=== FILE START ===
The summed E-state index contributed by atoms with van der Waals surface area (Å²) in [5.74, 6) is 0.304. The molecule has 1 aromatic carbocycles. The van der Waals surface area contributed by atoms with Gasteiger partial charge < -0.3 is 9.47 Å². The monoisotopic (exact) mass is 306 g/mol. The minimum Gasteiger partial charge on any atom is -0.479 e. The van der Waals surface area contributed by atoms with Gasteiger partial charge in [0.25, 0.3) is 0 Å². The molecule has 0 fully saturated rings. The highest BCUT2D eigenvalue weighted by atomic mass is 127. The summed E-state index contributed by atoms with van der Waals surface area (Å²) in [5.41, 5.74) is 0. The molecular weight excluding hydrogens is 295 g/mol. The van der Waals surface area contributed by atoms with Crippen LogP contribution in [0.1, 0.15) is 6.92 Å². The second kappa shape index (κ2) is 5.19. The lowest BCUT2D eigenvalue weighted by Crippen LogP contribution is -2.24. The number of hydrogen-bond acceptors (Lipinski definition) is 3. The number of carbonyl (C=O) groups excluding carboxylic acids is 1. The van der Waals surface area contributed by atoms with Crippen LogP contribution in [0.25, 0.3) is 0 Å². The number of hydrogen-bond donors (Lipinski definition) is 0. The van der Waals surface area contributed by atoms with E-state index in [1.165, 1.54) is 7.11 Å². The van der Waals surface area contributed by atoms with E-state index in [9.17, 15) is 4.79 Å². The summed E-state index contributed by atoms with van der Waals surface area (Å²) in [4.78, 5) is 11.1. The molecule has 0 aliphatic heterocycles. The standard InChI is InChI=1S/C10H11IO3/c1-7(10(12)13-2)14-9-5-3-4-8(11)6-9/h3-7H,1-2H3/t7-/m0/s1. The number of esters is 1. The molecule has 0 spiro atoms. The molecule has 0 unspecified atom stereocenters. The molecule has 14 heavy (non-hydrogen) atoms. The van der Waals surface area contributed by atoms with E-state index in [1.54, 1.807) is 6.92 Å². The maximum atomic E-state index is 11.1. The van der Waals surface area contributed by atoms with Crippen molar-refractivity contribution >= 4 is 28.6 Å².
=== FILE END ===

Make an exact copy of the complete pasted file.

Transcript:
The summed E-state index contributed by atoms with van der Waals surface area (Å²) in [5.74, 6) is 0.304. The molecule has 1 aromatic carbocycles. The van der Waals surface area contributed by atoms with Gasteiger partial charge < -0.3 is 9.47 Å². The monoisotopic (exact) mass is 306 g/mol. The minimum Gasteiger partial charge on any atom is -0.479 e. The van der Waals surface area contributed by atoms with Gasteiger partial charge in [0.25, 0.3) is 0 Å². The molecule has 0 fully saturated rings. The highest BCUT2D eigenvalue weighted by atomic mass is 127. The summed E-state index contributed by atoms with van der Waals surface area (Å²) in [5.41, 5.74) is 0. The molecular weight excluding hydrogens is 295 g/mol. The van der Waals surface area contributed by atoms with Crippen LogP contribution in [0.1, 0.15) is 6.92 Å². The second kappa shape index (κ2) is 5.19. The lowest BCUT2D eigenvalue weighted by Crippen LogP contribution is -2.24. The number of hydrogen-bond acceptors (Lipinski definition) is 3. The number of carbonyl (C=O) groups excluding carboxylic acids is 1. The van der Waals surface area contributed by atoms with Crippen LogP contribution in [0.25, 0.3) is 0 Å². The number of hydrogen-bond donors (Lipinski definition) is 0. The van der Waals surface area contributed by atoms with E-state index in [1.165, 1.54) is 7.11 Å². The van der Waals surface area contributed by atoms with E-state index in [9.17, 15) is 4.79 Å². The summed E-state index contributed by atoms with van der Waals surface area (Å²) in [4.78, 5) is 11.1. The molecule has 0 aliphatic heterocycles. The standard InChI is InChI=1S/C10H11IO3/c1-7(10(12)13-2)14-9-5-3-4-8(11)6-9/h3-7H,1-2H3/t7-/m0/s1. The number of esters is 1. The molecule has 0 spiro atoms. The molecule has 0 unspecified atom stereocenters. The molecule has 14 heavy (non-hydrogen) atoms. The van der Waals surface area contributed by atoms with E-state index in [1.54, 1.807) is 6.92 Å². The maximum atomic E-state index is 11.1. The van der Waals surface area contributed by atoms with Crippen molar-refractivity contribution >= 4 is 28.6 Å².